(director: John Francis Daley, Jonathan Goldstein; screenwriter: Mark Perez; cinematographer: Barry Peterson; editors: David Egan, Jamie Gross, Gregory Plotkin; music: Cliff Martinez; cast: Jason Bateman (Max), Rachel McAdams (Annie), Chandler (Brooks), Jesse Plemons (Gary), Billy Magnussen (Ryan), Sharon Horgan (Sarah), Lamorne Morris (Kevin), Kylie Bunbury (Michelle), Michael C. Hall (The Bulgarian), Danny Huston (Donald Anderton), Chelsea Peretti (Glenda); Runtime: 100; MPAA Rating: R; producers: Jason Bateman, John Davis, John Fox; New Line Cinema; 2018)
“A tone-friendly dark comedy.”
Reviewed by Dennis Schwartz
Co-directors John Francis Daley and Jonathan Goldstein (“Vacation”) helm a tone-friendly dark comedy about suburban couples having weekly game nights at home with chosen friends. It’s smartly written by Mark Perez as a saucy farce, with funny gags and a neat plot twist.The weekly game night (for instance: charades, Trivial Pursuit, Scrabble or Monopoly) hosted by the happily married but childless Max (Jason Bateman) and Annie (Rachel McAdams), who met at a bar on trivia night, gets more competitive when Max’s hotshot brother Brooks (Kyle Chandler) visits town and makes the games more risky by raising the stakes. Bro arranges a murder mystery party that includes fake thugs and fake federal agents. Brooks gets kidnapped and the players try to solve the mystery. But the players soon realize things aren’t what they are supposed to be and they are in over their heads. As the night wears on, there’s one surprising twist after another.Jesse Plemons steals the comedy honors as the creepy divorced cop neighbor who resents not being invited to game night. His clumsy act and strange looks are really weird and funny. Bateman and McAdams have good chemistry together, and hold the film together. Also catching my attention is the Billy Magnussen ladies’ man character and his date the Sharon Horgan character, as the clueless dude brings to the game some dizzy blondes; and, there’s the running-gag about infidelity with a celebrity that plays out between the married couple Lamorne Morris and his partner Kylie Bunbury.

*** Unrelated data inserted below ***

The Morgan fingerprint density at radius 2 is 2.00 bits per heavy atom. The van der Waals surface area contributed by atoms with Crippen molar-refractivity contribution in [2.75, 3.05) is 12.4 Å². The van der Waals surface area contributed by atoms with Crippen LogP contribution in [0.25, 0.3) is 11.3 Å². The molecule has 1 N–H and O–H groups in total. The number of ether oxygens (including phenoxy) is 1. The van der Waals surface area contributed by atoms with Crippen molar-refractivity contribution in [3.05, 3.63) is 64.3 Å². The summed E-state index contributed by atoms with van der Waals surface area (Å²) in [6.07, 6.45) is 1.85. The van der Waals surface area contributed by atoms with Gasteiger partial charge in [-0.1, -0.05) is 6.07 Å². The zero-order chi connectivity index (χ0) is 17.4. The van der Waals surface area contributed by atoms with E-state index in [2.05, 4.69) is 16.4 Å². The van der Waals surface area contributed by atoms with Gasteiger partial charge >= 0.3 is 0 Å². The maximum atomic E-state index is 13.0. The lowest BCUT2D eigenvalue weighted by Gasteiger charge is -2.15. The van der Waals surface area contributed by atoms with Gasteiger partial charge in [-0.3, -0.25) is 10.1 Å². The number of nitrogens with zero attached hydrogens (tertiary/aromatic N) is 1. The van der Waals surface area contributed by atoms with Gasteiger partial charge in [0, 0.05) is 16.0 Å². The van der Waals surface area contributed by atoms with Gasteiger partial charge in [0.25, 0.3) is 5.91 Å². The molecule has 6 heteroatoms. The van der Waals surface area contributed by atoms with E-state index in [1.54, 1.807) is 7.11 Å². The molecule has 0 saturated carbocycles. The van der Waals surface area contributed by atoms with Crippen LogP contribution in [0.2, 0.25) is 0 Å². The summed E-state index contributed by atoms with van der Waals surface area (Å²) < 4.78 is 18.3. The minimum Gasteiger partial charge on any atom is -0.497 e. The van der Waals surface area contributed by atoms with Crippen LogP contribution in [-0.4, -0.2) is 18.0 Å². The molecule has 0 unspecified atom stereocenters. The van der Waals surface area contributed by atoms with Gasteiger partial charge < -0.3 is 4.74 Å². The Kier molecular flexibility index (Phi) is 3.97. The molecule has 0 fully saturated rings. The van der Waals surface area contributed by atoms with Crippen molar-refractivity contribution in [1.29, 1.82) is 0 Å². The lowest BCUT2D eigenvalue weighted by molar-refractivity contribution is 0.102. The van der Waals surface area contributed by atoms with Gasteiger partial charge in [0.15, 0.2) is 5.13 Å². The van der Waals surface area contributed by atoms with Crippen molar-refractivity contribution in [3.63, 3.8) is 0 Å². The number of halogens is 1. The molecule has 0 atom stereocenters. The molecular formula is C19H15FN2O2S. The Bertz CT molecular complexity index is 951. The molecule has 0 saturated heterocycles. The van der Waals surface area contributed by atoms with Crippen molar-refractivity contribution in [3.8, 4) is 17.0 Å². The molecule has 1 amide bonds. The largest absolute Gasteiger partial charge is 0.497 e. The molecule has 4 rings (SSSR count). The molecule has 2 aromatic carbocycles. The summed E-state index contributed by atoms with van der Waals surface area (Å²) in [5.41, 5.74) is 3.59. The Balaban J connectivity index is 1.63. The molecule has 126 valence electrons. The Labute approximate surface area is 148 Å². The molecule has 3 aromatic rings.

The film takes a few steps back when it tries to get too cute and put too much into its farce by trying to determine what’s real, and also when it gets away from its characters by filling the screen with car chases and bar fights. But, for the most part, the story works and is most entertaining.
REVIEWED ON 2/24/2018 GRADE: B https://dennisschwartzreviews.com/